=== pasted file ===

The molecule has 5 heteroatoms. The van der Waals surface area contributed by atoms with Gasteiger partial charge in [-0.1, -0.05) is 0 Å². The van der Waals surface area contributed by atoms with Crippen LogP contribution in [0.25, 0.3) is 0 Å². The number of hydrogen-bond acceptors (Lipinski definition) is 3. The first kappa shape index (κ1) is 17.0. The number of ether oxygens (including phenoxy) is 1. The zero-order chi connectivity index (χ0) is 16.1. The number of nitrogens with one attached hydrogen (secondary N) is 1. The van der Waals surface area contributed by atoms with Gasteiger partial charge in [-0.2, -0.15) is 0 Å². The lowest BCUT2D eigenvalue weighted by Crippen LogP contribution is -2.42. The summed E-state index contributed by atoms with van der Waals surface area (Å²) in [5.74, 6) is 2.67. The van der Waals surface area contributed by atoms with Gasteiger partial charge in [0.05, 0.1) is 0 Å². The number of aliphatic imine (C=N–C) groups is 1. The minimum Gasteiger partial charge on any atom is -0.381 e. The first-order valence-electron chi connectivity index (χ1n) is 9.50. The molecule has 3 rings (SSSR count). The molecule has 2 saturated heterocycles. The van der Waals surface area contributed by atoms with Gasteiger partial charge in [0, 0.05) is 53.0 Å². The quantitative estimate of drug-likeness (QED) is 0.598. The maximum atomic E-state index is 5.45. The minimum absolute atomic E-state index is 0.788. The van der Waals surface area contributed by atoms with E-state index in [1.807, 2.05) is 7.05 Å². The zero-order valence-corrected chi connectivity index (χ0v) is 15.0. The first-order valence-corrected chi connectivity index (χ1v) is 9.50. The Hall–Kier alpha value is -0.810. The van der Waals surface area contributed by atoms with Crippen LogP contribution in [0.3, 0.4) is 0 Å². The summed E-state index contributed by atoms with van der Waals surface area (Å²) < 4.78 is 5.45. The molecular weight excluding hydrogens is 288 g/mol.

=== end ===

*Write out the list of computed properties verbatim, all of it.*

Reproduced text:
The molecule has 5 heteroatoms. The van der Waals surface area contributed by atoms with Gasteiger partial charge in [-0.1, -0.05) is 0 Å². The van der Waals surface area contributed by atoms with Crippen LogP contribution in [0.25, 0.3) is 0 Å². The number of hydrogen-bond acceptors (Lipinski definition) is 3. The first kappa shape index (κ1) is 17.0. The number of ether oxygens (including phenoxy) is 1. The zero-order chi connectivity index (χ0) is 16.1. The number of nitrogens with one attached hydrogen (secondary N) is 1. The van der Waals surface area contributed by atoms with Gasteiger partial charge in [-0.2, -0.15) is 0 Å². The lowest BCUT2D eigenvalue weighted by Crippen LogP contribution is -2.42. The summed E-state index contributed by atoms with van der Waals surface area (Å²) in [5.74, 6) is 2.67. The van der Waals surface area contributed by atoms with Gasteiger partial charge in [0.05, 0.1) is 0 Å². The number of aliphatic imine (C=N–C) groups is 1. The minimum Gasteiger partial charge on any atom is -0.381 e. The first-order valence-electron chi connectivity index (χ1n) is 9.50. The molecule has 3 rings (SSSR count). The molecule has 2 saturated heterocycles. The van der Waals surface area contributed by atoms with Gasteiger partial charge in [0, 0.05) is 53.0 Å². The quantitative estimate of drug-likeness (QED) is 0.598. The maximum atomic E-state index is 5.45. The minimum absolute atomic E-state index is 0.788. The van der Waals surface area contributed by atoms with E-state index in [1.807, 2.05) is 7.05 Å². The zero-order valence-corrected chi connectivity index (χ0v) is 15.0. The first-order valence-corrected chi connectivity index (χ1v) is 9.50. The Hall–Kier alpha value is -0.810. The van der Waals surface area contributed by atoms with Crippen LogP contribution in [0.3, 0.4) is 0 Å². The summed E-state index contributed by atoms with van der Waals surface area (Å²) < 4.78 is 5.45. The molecular weight excluding hydrogens is 288 g/mol.